Tuesday, March 6, 2012

a sandwich, anyone?

I am the tuna salad on a whole wheat roll, mushed between the lettuce and swiss. I am the turkey in the middle of the club sandwich. Heck, I'm also the cheese, mayo and banana peppers. Most of the time, I feel grilled. I am part of the sandwich generation.

Four weeks ago I witnessed the birth of my third granddaughter. The mystery and wonder of new life, Lily is a tiny miracle. So are two-year-old Ari and 8-month-old Ashlyn. They call me Baba and I hope they will treasure their time with me. Together we'll pray, read, bake, garden, hike, swim, and eat ice cream. So much to look forward to.

My children now move in and out of my life like yo-yo's. With each passing year, they roll back to me less and less. As it should be. They are busy with families, careers, friends and figuring out adult life. With four of them, well six, there is frequent enough contact to keep me on my toes.

Then there is my father, age 87, unable to completely care for himself. He's imprisoned by dementia. While I'm not his caregiver, my visits and phone calls are highly emotional for me. Oh, he still knows me, but when I call, I get the feeling he's still trying to be my in-charge dad. The strong and smart provider he used to be.

"I had a meeting yesterday. Someone wanted to talk with me about my experience in franchising," he told me today. "And they served spaghetti! Can you believe that?" It's all at once endearing, and sad. I want to go spend a couple of hours with him, but 400 miles is a little far for that. And so I wonder how much farther he'll slip before my next visit.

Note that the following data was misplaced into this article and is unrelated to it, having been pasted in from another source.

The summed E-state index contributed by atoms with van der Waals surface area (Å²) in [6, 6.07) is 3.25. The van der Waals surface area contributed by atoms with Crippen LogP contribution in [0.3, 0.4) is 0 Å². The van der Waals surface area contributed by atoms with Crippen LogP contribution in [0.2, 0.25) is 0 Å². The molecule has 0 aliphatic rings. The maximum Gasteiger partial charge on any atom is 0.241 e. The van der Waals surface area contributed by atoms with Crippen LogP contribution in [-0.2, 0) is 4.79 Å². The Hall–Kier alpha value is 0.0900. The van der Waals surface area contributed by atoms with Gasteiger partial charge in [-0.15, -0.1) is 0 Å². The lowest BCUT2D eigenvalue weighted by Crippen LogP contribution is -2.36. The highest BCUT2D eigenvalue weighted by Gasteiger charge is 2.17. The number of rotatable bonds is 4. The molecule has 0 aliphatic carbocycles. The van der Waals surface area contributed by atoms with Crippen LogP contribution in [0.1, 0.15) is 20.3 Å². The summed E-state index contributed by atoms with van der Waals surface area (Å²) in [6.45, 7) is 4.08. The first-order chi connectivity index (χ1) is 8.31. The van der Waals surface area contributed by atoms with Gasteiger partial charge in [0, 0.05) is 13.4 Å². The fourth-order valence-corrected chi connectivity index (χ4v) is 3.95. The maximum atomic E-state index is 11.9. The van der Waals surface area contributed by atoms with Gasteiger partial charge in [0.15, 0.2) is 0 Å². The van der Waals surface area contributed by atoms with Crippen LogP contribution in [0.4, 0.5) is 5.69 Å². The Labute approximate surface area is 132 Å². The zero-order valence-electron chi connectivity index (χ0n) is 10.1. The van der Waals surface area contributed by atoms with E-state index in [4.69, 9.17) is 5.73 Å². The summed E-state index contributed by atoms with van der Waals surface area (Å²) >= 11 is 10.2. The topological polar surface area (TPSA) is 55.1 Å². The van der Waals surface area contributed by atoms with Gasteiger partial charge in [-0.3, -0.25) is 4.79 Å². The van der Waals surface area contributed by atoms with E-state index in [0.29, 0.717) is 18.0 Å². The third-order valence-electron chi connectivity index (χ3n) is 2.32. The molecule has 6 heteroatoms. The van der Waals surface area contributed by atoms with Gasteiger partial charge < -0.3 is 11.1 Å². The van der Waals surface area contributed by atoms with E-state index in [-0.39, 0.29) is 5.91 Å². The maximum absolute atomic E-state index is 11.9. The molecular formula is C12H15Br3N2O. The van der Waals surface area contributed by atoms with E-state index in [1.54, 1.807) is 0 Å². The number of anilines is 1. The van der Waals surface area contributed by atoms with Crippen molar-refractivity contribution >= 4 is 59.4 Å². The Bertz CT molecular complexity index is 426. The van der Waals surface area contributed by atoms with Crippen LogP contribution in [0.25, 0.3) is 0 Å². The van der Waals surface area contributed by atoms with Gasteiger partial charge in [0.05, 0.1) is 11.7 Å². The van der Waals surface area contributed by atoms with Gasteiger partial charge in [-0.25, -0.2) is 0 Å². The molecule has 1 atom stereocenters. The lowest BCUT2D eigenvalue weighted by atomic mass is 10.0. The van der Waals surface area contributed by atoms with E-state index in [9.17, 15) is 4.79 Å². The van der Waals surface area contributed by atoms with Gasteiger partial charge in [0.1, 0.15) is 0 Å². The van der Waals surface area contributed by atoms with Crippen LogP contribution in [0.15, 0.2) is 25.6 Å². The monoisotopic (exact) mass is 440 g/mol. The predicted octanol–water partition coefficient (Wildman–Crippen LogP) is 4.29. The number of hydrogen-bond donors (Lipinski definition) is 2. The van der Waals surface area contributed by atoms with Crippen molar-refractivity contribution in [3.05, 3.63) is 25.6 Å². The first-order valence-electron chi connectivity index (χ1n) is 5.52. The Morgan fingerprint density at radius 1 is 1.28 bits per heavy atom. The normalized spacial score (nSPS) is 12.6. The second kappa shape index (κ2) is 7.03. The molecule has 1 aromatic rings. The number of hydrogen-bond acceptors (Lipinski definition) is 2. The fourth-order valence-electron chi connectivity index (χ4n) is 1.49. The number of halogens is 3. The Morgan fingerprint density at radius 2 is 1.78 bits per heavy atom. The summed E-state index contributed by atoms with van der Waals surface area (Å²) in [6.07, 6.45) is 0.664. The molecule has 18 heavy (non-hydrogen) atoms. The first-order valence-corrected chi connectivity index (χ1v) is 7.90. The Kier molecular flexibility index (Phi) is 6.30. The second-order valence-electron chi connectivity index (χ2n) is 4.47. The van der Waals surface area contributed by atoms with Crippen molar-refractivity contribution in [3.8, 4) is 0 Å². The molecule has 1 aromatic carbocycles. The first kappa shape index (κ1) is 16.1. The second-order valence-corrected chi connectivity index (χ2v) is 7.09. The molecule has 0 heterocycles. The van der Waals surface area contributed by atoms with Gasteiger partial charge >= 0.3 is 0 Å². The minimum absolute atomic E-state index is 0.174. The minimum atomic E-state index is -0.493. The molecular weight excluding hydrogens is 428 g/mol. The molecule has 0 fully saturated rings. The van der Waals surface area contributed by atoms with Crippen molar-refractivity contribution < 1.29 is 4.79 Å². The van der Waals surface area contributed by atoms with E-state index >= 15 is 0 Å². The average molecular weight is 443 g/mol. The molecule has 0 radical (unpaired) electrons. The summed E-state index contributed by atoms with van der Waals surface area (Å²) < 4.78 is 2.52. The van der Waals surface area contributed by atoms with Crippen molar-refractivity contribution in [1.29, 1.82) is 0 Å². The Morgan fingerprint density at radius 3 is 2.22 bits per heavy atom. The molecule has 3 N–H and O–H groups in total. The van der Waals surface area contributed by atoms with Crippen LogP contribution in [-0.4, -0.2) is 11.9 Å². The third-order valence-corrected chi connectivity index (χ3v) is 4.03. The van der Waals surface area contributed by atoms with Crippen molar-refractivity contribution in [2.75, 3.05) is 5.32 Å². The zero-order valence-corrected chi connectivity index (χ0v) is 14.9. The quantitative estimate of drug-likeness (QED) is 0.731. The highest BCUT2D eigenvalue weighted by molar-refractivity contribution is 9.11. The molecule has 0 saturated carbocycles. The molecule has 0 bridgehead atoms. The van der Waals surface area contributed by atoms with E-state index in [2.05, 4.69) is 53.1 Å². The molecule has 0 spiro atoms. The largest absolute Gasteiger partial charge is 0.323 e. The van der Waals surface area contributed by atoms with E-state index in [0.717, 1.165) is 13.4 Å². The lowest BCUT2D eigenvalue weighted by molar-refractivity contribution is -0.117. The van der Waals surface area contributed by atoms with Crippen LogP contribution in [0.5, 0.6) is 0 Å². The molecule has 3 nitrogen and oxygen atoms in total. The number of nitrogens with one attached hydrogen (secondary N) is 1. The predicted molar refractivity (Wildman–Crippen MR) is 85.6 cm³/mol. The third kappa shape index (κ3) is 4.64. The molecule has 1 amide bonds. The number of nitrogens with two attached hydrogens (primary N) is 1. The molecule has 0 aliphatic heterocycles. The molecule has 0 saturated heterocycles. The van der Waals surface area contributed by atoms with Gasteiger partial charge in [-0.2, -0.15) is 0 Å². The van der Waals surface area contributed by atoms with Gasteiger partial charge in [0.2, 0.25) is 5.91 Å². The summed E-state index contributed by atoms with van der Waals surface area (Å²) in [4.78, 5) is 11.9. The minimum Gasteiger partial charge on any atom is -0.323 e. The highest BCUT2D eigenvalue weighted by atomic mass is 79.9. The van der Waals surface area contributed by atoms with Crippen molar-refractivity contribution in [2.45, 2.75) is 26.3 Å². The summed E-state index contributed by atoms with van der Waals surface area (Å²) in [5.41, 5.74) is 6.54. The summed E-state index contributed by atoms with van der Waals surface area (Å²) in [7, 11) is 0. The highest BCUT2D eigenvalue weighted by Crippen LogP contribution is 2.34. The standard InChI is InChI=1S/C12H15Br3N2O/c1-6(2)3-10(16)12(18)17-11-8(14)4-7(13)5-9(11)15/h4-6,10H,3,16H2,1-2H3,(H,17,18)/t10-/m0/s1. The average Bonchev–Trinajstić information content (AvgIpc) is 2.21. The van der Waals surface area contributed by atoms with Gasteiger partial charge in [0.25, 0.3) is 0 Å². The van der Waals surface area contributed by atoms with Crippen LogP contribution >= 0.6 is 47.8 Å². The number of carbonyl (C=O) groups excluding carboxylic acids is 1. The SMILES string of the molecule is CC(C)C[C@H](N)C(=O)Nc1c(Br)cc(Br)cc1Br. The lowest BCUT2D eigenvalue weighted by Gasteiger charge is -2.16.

This is the meaning of the sandwich generation. It's a huge hoagie of good and delicious things: layers of love from delicate newborns to frail fathers. From tall young men and blossoming daughters to mothers like me who feel unsure of our role. Our hearts drink in the tenderness of new grandchildren, and weep at the slipping away of our parents. At times, we are physically and emotionally spent. Other days, we are bursting with energy and joy.

I am reminded of Christ's words to Paul in 2 Corinthians 12:9: "My grace is sufficient for you, for my power is made perfect in weakness." Paul responded, "Therefore I will boast all the more gladly about my weaknesses, so that Christ's power may rest on me." God met Paul's need, giving him the grace needed to meet his challenges.  And Paul didn't just make the best of it - he made the most of it. Grace does that.* Wow, what encouragement!

I navigate these years with acceptance, hope and the promise of God's grace. And when I am weak, it's ok. I know He is strong.

* these thoughts borrowed from With the Word by Warren Wiersbe.

1 comment:

Karen Dawkins said...

You're far more beautiful than tuna salad. :)
Thanks for sharing your sandwich life with me. I am, apparently, a pickle. Marinating. Waiting... to become part of a sandwich.

Love you!!!! And the blessing that you are to sooooo many!

Praying that you will always find peace in God's grace!